This smooth-barked tree shows what a healthy beech
looks like. (PHOTOS BY BOB CONFER)
While there, they often killed time by carving their names and other things in the bark of the beech trees that are common in the woods. The smooth gray bark, so easy to cut with a pocketknife, has always been quite inviting to amateur artisans, not to mention young lovers who wanted their names forever inscribed in Mother Nature for all the world to see. The hoboes, the lovers, and anyone else interested in making a statement left their calling cards on the beeches — old-fashioned graffiti that remains to this day.
Those trees tell stories. On the trees that were cut when they were mature and thus slower to grow, I can still make out dates from the early 1930s. Some of the handiwork, less legible as the tree grew, obviously came from much earlier times. There are names; some of them belonged to the hoboes, while others I recognize as locals who probably carved the tree when they were in their teens and 20s. Now, they are in their senior years and their arboreal artwork has aged less dramatically than they.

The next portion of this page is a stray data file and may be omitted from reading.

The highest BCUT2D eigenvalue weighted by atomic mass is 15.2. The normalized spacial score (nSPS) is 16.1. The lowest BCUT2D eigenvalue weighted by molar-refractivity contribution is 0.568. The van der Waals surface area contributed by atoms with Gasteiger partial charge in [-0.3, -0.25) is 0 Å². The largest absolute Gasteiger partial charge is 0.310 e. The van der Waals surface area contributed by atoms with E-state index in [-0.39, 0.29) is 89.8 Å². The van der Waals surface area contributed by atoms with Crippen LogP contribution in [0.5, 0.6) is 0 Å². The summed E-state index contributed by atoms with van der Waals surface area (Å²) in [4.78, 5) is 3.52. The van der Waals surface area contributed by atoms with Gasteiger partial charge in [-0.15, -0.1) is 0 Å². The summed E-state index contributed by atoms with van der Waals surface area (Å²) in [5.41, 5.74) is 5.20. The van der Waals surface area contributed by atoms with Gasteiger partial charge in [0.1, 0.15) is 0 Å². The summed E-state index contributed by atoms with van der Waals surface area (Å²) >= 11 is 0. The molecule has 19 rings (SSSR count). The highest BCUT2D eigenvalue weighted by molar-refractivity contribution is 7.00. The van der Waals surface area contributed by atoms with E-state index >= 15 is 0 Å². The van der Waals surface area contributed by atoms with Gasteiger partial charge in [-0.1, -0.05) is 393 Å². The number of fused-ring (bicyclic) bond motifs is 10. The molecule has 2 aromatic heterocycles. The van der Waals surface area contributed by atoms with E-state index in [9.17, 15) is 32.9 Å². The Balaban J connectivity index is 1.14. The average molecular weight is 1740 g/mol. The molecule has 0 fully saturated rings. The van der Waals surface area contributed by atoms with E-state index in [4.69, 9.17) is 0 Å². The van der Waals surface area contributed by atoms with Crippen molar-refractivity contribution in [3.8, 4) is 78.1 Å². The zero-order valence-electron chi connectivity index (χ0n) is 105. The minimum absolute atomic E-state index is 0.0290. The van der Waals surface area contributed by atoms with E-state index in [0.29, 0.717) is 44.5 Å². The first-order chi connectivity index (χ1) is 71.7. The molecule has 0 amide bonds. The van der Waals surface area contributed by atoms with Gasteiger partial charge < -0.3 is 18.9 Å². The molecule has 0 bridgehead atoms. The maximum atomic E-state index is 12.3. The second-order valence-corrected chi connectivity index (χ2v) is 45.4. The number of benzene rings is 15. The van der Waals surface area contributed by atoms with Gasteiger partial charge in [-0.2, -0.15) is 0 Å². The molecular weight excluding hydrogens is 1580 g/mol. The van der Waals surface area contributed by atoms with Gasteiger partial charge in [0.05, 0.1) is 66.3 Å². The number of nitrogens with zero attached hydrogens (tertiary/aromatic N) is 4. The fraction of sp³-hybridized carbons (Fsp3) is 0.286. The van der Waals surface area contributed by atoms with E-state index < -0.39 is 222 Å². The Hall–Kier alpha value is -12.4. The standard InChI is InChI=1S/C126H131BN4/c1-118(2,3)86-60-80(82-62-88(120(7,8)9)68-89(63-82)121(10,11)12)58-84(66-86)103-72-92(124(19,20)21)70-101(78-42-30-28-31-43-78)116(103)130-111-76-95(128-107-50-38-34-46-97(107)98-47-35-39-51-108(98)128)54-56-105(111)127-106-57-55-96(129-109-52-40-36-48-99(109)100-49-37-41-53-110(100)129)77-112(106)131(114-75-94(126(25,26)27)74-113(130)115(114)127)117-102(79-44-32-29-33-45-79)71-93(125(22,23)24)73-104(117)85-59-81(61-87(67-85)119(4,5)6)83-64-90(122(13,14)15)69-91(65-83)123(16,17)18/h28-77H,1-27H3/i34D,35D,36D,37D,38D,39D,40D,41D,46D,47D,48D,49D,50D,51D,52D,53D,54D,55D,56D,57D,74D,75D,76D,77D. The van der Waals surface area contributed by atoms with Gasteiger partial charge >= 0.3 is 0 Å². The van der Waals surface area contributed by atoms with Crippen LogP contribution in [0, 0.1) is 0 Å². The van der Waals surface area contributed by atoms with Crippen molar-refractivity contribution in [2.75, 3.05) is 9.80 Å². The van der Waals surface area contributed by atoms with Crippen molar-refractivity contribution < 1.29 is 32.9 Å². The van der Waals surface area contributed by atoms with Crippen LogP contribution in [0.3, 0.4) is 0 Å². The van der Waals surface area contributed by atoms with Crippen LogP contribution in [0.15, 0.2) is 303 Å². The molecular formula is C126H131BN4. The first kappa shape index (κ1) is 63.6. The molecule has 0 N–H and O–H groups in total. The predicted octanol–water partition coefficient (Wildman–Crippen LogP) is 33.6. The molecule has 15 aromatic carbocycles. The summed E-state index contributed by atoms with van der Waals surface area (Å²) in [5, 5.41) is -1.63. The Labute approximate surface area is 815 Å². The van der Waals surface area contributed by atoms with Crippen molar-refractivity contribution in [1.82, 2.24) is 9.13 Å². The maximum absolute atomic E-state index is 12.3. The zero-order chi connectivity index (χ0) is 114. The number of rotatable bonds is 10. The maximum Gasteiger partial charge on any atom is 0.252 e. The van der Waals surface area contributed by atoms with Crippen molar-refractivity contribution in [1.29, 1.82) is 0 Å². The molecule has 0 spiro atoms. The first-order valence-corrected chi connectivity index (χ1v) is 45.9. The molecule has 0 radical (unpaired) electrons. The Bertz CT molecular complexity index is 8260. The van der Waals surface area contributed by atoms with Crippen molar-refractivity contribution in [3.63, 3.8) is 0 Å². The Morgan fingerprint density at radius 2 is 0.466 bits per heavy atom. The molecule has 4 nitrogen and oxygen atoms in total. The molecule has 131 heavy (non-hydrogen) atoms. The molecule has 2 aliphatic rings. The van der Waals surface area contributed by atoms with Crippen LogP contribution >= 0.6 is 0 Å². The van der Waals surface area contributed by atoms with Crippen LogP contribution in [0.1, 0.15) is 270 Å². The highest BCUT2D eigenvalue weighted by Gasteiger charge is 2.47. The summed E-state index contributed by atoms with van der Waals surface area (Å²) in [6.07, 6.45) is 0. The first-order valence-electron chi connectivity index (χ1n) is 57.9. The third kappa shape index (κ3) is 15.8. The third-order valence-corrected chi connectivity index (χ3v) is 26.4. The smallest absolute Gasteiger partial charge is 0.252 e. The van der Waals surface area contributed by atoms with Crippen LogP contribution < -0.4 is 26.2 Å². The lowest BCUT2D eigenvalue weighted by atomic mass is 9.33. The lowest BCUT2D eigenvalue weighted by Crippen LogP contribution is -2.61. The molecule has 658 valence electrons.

How a beech tree looks when beech bark disease has run its course. This
tree is dead.
It won’t take long for the disease to take its toll on local forests, wiping out one of our most abundant trees and our best storytellers. It’s disheartening to think that the trees that should have outlived me won’t, taking with them the interesting connection I have to my family and the dozens of hardworking men who made their way across the region in hopes of overcoming the economic realities of their time.
Not one to let memories — better yet, history — die so pitifully, over the past few years I’ve taken photographs of the various trees and their carvings that remain. If you have a stand of beeches, especially one along the towpath or the rail line, you should take the time to do so, too, to familiarize yourself with the people who once called our fair community “home,” be it for years or just one night.
By capturing the images on film we can maintain the carvings for the ages, just as their artists had intended.
Bob Confer lives in rural Gasport where he won’t carve “Bob loves Bernadette” on trees because, unfortunately, the trees might not last as long as their love. Follow him on Twitter @bobconfer or email him at firstname.lastname@example.org.
From the 31 July East Niagara Post